“To those who were in her favor, she gave great blessings, but her wrath was legendary and she was sometimes listed as one of Ra’s avenging deities who punish the sinful and the enemies of Egypt.” – Tour Egypt
“It is Bast who helps us to become stronger to protect that which we hold sacred to be mindful of the balance of life and protect our own true integrity. It is the Solar Bast who guards new beginnings.” – Lorraine Henrich
“The first signs are from Dyn II. she appears on stone vessles of Hetepsekhemwy and Nebra (c. 2890 b.c.) from the steppyramid complex at Saqqara. On these vessels Bast is seen standing before the king’s cartouche.” – Meritites Hatshepsut
“By and by, Bast took on the same traits as Het-Hert, (Gr. Hathor) and the Greeks, true to their habit of interpreting foreign culture and deities according to their own culture, likened her to their own Artemis. Thereby Bast became the protector of pregnant women, childbirth, musicians and all kinds of excess, especially sexual. It was probably here, along with the Greek way of likening her to Artemis, that the concept of the cat as a form of female sexuality developed. Originally Bast had nothing to do with this aspects, as she was a fierce protector of the throne, the king and the Two Lands.” – Meritites Hatshepsut
“…modern scholars often have a difficult time separating the essences of Bast from those of Sekhmet (also a lioness-Goddess and Daughter of Ra), and often set them together as the same divinity in a dichotomy of “nice kitty/big bad lioness”. This is not only incorrect, but devalues the worth of the multi-faceted approach the religion of Kemet offers to the “Neteru”. There was a composite “Neter” known as “Sekhmet-Bast-Ra”, but this “Neter” was a true composite: the union of the individual “Neteru” did not negate Their individualities in a seeming paradox which is a central issue of Kemetic philosophy, called by archaeologist Erik Hornung the concept of “the one and the many”.” – Tamara L. Siuda
“Even from very old times, as protector, Bast was seen as the fierce flame of the sun who burned the deceased should they fail one of the many tests in the underworld.” – Carnaval
“Bastet was one of the goddesses associated with the story of the Distant Goddess, the daughter of Ra who quarrels with her father and retreats into the desert. She was particularly identified with the form of this goddess known as the “Nubian cat”, who could be shown with the body of a spotted cat and the head of a Nubian woman. A god, usually Thoth or Shu, persuades the wandering cat to return to Egypt, where she is transformed into a compliant and fertile divine consort.” – Geraldine Pinch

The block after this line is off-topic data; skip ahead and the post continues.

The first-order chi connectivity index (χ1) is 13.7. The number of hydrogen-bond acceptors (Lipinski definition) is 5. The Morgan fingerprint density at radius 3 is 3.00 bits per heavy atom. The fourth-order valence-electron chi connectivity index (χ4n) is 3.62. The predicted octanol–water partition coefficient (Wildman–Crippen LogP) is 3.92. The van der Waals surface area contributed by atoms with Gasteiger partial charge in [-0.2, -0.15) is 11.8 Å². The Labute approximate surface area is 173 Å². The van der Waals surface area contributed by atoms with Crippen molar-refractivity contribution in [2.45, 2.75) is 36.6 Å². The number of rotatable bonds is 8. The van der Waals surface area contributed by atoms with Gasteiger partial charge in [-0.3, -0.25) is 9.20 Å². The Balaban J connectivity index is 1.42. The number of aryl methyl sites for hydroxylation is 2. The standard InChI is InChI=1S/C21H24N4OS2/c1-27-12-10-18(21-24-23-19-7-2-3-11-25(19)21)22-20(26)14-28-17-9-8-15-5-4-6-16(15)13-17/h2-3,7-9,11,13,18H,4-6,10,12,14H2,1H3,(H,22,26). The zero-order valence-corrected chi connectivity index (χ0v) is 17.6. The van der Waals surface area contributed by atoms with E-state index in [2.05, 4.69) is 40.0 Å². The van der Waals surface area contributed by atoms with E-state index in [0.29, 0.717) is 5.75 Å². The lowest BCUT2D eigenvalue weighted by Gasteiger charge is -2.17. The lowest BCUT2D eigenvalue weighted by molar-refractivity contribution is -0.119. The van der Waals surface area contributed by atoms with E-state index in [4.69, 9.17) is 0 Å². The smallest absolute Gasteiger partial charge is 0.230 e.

“In the “Litany of Ra”, Ra (Re) is described as “The One of the Cat”, and “The Great Cat”. The nine realms of the universe are manifested in the cat, for both the cat and the Grand Ennead (meaning nine-times-unity) have the same Ancient Egyptian term, b.st. This relationship has found its way to the western culture, where one says that “the cat has nine lives” (realms).” – Moustafa Gadalla
“It is wise to note that Bastet’s primitive link with the Heliopolitan solar god, Atum (or Atum-Ra), indicates that she was probably a rather warlike entity at the outset, a “uraeus” goddess personifying the relentless power and dominion of the sun, much like the closely related deity Sekhmet.” – Zachary Gray
“Though the Pyramid Texts depict Bastet as yet another, typical mother-figure to Pharaoh, artifacts from the time of King Hetepsekhemwy (2890 BCE) portray Bastet with the head of a lioness, fortifying the notion that her initial persona was far more pugnacious than playful.” – Zacharay Gray
- Bast, Carnaval. [Accessed: 2 August 2014].
- Budge Wallis, E. A. The Book of the Dead, Bell Publishing Company, 1979, p. 512.
- Gadalla, Moustafa. Egyptian Divinities: The All Who Are the One, Tehuti Research Foundation, 2001, p. 91.
- Gray, Zachary. The Intrepid Wanderer’s Guide to Ancient Egyptian Goddesses, Lulu Press, 2008. pp. 31-42.
- Hatshepsut, Meritites. Bast – The Eternal Purr, Ancient Worlds, 2 April 2008. [Accessed: 2 August 2014]
- Henrich, Lorraine. Being your Personal Best through the Magick of Bast, Tree of Light Healing Center. [Accessed: 3 August 2014]
- Pinch, Geraldine. Egyptian Mythology: A Guide to the Gods, Goddesses, and Traditions of Ancient Egypt, Oxford University Press, New York, 2002, p. 116.
- Siuda, Tamara L. The Neteru of Kemet: An Introduction (2010 Electronic Edition), Lulu Press, 2010.
- The Gods of Ancient Egypt – Bast, Tour Egypt. [Accessed: 3 August 2014]